Tape: 1 Story: 2 - Camellia Okpodu lists her favorites

Tape: 1 Story: 3 - Camellia Okpodu describes her mother's family background

Tape: 1 Story: 4 - Camellia Okpodu describes her research on the Emancipation Oak pt. 1

Tape: 1 Story: 5 - Camellia Okpodu describes her research on the Emancipation Oak pt. 2

Tape: 1 Story: 6 - Camellia Okpodu talks about her mother's side of the family

Tape: 1 Story: 7 - Camellia Okpodu talks about her mother

Tape: 1 Story: 8 - Camellia Okpodu describes her father's family background

Tape: 2 Story: 1 - Camellia Okpodu talks about her parents

Tape: 2 Story: 2 - Camellia Okpodu describes her likeness to her parents

Tape: 2 Story: 3 - Camellia Okpodu talks about her siblings

Tape: 2 Story: 4 - Camellia Okpodu describes being raised by her uncle and aunt

Tape: 2 Story: 5 - Camellia Okpodu describes the leaf collection that she submitted for a 4-H competition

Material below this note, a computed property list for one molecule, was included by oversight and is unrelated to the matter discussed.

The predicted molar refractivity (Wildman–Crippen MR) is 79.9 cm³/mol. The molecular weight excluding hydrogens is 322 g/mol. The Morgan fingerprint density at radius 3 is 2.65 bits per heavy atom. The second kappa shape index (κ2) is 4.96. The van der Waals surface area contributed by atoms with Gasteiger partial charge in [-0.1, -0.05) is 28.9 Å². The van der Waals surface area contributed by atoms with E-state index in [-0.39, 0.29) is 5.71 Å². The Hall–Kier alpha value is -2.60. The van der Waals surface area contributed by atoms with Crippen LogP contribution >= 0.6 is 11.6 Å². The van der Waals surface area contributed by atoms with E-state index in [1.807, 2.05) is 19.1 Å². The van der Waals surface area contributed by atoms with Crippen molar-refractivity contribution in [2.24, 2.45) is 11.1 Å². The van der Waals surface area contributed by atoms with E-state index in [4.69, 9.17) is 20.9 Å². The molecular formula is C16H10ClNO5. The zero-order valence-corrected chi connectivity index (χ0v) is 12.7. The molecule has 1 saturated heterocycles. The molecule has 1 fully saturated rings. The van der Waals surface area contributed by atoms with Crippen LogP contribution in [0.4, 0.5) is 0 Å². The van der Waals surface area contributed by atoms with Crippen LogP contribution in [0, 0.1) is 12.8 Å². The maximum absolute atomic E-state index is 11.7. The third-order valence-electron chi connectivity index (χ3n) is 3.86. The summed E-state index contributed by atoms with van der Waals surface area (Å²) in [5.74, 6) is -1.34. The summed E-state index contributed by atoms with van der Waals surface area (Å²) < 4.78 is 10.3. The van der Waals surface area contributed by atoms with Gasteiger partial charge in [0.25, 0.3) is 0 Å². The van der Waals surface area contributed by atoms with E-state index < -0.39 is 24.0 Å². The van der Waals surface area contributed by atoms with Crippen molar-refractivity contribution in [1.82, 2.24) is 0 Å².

Tape: 2 Story: 6 - Camellia Okpodu describes the sights, sounds and smells of her childhood

Tape: 2 Story: 7 - Camellia Okpodu talks about Wilmington, North Carolina

Tape: 2 Story: 8 - Camellia Okpodu talks about grade school

Tape: 2 Story: 9 - Camellia Okpodu talks about her extracurricular activities in school

Tape: 3 Story: 1 - Camellia Okpodu talks about her uncle Legrand incorporating North Myrtle Beach

Tape: 3 Story: 2 - Camellia Okpodu describes her decision to attend North Carolina State University

Tape: 3 Story: 3 - Camellia Okpodu describes becoming Miss Brunswick County

Tape: 3 Story: 4 - Camellia Okpodu describes her time at North Carolina State University

Tape: 3 Story: 5 - Camellia Okpodu describes why she became interested in biochemistry

Tape: 3 Story: 6 - Camellia Okpodu talks about sports at North Carolina State University

Tape: 3 Story: 7 - Camellia Okpodu describes her time in graduate school at North Carolina State University

Tape: 4 Story: 1 - Camellia Okpodu talks about Arlene Maclin, Esther Terry, and Roseanne Runte

Tape: 4 Story: 2 - Camellia Okpodu describes her doctoral dissertation